Appendix A – Funding included in the American Rescue Plan Act

* Funding estimates for Montana only take into account initial formula allocations.[5]

Department  Program  Montana Allocation (estimate) Time Constraints on Use
  Money to state governments $910,100,000 Dec. 31, 2024
Money to local governments $289,000,000 Dec. 31, 2024
  Capital projects $119,300,000 Dec. 31, 2024
  Increase funding for testing and contact tracing  


Until expended
  Increase public health workforce and investments  $23,000,000 Until expended
  Fund vaccine distribution, confidence, and supply chains $22,500,000 Until expended
  Substance Abuse and Mental Health Services Administration (SAMHSA) $17,000,000 Sept. 30, 2025
  Supporting Older Americans and Their Families $1,000,000 Until expended
  Family Violence Prevention $900,000 Until expended
  Child Abuse Prevention $400,000 Sept. 30, 2023
  Funding for state homes $1,700,000 Until expended[6]
  Emergency Assistance to Children and Families $2,800,000 Until expended
  K-12 Education $404,000,000 Sept. 30, 2023
  Assistance to non-public schools $7,000,000 Sept. 30, 2023
  Higher Education $81,200,000 Sept. 30, 2023
  IDEA (Individuals with Disability Education Act) $10,172,000[7] Not specified
  Emergency rental assistance $152,400,000 Sept. 30, 2025
  Homeless Assistance $11,600,000 Sept. 30, 2025
  Homeowner Assistance $50,000,000 Sept. 30, 2025
  LIHEAP/Water Assistance $21,000,000 Sept. 30, 2022
  Child Care Development Block Grant $42,673,000 Sept. 30, 2023
  Child Care Stabilization Grants $68,251,000 Sept. 30, 2023
  Head Start $3,551,000 Sept. 30, 2022
  Corporation for National and Community Service $5,500,000 Sept. 30, 2026
  Rapid Retraining $2,000,000 Varies[8]
  Extend unemployment programs with $300/week supplement $286,000,000 Sept. 6, 2021
  Unemployment Administration $5,200,000
  Airports $600,000 Sept. 30, 2024
  Rural Transit Assistance $800,000 Sept. 30, 2024
  Supplemental Nutrition Assistance Program $11,000,000 Sept. 30, 2026
  Commodity Supplemental Food Program $200,000 Sept. 30, 2022
  WIC $1,130,000 Sept. 30, 2021
  State Small Business Credit Initiative $60,000,000 Until expended
  Institute of Museum and Library Services $2,300,000 Until expended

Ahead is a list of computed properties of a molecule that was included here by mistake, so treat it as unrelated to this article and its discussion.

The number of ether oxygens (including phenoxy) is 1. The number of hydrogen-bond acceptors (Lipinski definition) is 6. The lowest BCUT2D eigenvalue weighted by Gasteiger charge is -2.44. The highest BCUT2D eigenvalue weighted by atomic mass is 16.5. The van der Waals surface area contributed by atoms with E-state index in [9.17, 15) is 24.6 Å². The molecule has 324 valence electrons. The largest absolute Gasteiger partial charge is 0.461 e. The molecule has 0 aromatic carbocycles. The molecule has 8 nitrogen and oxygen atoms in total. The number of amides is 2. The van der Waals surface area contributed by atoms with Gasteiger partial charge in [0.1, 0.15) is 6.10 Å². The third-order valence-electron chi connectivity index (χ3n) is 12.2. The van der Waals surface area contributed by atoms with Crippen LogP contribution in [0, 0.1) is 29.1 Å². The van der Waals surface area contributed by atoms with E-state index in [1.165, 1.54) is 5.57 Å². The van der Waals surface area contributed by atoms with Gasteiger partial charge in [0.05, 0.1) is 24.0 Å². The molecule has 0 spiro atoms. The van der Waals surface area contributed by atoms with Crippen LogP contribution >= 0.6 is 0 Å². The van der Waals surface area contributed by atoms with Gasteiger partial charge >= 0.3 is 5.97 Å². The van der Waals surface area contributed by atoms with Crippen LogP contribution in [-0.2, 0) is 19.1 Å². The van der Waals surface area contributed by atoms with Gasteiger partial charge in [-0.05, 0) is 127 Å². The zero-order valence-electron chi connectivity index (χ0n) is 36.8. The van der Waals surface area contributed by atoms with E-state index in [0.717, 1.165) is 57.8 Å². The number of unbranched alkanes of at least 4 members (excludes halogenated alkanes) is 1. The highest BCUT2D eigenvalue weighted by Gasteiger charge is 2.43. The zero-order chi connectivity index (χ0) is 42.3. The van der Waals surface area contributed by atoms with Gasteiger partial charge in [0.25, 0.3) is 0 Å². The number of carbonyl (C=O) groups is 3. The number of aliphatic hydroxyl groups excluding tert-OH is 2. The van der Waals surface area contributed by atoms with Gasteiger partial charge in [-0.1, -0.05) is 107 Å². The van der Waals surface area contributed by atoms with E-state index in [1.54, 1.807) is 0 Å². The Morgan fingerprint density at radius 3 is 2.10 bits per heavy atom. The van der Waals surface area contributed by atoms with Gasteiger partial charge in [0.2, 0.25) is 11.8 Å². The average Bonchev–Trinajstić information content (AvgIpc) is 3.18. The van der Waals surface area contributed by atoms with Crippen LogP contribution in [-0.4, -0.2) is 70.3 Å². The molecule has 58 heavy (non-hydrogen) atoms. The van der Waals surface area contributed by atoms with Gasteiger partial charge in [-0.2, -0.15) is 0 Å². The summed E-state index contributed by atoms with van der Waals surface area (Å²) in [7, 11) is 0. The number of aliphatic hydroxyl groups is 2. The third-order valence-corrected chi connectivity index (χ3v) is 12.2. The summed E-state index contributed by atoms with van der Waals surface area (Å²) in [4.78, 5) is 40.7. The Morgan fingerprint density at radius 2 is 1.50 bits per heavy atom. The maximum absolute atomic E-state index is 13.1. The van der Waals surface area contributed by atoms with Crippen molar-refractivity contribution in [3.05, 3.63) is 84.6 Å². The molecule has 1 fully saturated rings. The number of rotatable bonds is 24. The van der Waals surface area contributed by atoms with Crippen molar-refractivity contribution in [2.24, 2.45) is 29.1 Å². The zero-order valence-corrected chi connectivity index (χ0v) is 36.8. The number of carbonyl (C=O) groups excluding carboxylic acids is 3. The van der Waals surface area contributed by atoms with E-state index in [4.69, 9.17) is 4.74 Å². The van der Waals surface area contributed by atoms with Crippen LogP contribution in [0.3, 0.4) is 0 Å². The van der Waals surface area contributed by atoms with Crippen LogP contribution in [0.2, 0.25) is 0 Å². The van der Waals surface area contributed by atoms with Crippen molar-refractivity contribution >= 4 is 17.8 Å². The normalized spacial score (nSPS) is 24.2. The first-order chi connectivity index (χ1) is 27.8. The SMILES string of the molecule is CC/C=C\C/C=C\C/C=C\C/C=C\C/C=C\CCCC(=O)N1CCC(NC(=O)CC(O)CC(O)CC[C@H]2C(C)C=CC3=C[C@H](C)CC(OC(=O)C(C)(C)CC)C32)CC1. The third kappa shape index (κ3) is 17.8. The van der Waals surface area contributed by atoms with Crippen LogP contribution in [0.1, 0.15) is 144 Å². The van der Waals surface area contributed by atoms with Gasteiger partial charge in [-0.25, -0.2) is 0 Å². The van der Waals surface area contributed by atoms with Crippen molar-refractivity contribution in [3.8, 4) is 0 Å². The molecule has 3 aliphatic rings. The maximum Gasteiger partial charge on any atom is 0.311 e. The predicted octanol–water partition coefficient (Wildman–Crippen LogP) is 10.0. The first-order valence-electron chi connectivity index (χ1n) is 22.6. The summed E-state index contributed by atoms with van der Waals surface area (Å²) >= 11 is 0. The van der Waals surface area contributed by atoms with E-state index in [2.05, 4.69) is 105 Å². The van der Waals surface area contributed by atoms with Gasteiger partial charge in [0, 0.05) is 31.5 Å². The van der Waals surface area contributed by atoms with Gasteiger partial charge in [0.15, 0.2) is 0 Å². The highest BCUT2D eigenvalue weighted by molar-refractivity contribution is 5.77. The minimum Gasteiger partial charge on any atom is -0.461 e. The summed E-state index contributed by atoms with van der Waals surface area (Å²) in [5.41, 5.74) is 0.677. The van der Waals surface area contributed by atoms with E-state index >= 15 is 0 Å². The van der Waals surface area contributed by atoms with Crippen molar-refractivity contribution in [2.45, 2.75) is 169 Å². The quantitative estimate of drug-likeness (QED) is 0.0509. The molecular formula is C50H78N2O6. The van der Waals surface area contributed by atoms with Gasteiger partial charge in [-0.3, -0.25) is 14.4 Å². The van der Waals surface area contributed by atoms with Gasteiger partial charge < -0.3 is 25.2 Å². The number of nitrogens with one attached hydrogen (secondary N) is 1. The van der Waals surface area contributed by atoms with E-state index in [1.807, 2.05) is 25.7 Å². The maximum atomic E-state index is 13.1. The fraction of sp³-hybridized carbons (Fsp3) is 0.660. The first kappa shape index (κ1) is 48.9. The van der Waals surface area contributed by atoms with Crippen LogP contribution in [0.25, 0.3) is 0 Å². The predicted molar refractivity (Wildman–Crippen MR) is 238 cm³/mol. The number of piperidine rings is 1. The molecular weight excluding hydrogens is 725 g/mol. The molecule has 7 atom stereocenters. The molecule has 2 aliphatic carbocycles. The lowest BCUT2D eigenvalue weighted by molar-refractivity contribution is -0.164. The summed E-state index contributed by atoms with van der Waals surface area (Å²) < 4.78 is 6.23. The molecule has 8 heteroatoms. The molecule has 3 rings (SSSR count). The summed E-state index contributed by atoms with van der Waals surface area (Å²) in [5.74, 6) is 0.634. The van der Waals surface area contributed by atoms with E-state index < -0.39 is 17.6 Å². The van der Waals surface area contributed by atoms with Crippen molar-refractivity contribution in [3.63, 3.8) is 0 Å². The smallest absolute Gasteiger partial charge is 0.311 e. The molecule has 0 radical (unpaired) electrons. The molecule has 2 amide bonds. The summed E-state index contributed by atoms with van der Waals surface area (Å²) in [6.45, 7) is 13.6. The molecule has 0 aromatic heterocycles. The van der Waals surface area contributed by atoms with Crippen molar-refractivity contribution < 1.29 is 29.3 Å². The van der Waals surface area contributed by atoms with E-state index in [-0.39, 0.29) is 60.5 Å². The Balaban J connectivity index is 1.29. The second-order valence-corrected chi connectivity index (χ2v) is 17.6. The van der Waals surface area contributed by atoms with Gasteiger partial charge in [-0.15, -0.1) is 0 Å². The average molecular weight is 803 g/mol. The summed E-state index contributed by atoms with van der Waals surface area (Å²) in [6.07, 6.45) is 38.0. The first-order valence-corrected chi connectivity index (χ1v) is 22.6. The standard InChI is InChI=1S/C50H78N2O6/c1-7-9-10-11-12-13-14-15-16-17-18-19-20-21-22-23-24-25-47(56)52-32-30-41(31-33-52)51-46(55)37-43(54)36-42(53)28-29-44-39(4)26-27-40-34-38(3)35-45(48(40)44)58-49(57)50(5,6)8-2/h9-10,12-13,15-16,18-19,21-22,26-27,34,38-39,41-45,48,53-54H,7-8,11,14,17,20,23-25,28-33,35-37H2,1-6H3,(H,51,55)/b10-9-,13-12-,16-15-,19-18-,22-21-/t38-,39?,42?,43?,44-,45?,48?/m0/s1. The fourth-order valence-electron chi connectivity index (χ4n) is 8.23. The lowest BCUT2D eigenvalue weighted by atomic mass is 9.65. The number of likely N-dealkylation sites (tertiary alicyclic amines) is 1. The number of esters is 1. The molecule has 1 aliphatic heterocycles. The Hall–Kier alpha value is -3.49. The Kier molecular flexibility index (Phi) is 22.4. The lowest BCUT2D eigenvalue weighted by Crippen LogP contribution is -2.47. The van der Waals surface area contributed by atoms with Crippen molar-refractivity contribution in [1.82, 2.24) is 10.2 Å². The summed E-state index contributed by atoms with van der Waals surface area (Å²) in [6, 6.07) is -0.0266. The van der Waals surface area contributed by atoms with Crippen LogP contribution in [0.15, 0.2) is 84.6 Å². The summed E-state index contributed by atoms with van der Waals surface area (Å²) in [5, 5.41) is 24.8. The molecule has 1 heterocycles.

National Endowment of the Arts $764,000 Until expended


[1] Governor’s Office of Budget and Program Planning, “State of Montana 2023 Biennium General Fund Balance Sheet – Executive Proposal,” Nov. 15, 2020.

[2] Legislative Fiscal Division, “General Fund Revenue Forecast Update #2,” Feb. 22, 2021.

[3] Authors calculations using Legislative Fiscal Division, “RIC Adopted HJ 2 Revenue Estimate” and Actual FY2019 revenue contained in Legislative Fiscal Division, “2023 Biennium Revenue Estimate and Comparison to the Executive,” Nov. 19, 2020.

[4] Johnson, N., “Rescue Plan Protects Against Using Federal Dollars to Cut State Taxes,” Center on Budget & Policy Priorities, Mar. 11, 2021.

[5] Most estimates come from Governor’s Office of Budget and Program Planning, “Summary of ARPA funds”, Mar. 15, 2021, with additional information from the Federal Funds Information for States, “Estimated State Funding in the American Rescue Plan,” on file with author.

[6] First $500 million remains available until expended, and the remaining $250 million in one-time emergency payments available until Sept. 30, 2022.

[7] Roughly $8.3 million will be allocated to K-12 schools, and approximately $1.2 million will go to DPHHS for IDEA for toddlers and infants.

[8] Funding can be used to provide up to 12 months of retraining assistance to eligible veteran.
Montana Budget & Policy Center

Shaping policy for a stronger Montana.

MBPC is a nonprofit organization focused on providing credible and timely research and analysis on budget, tax, and economic issues that impact low- and moderate-income Montana families.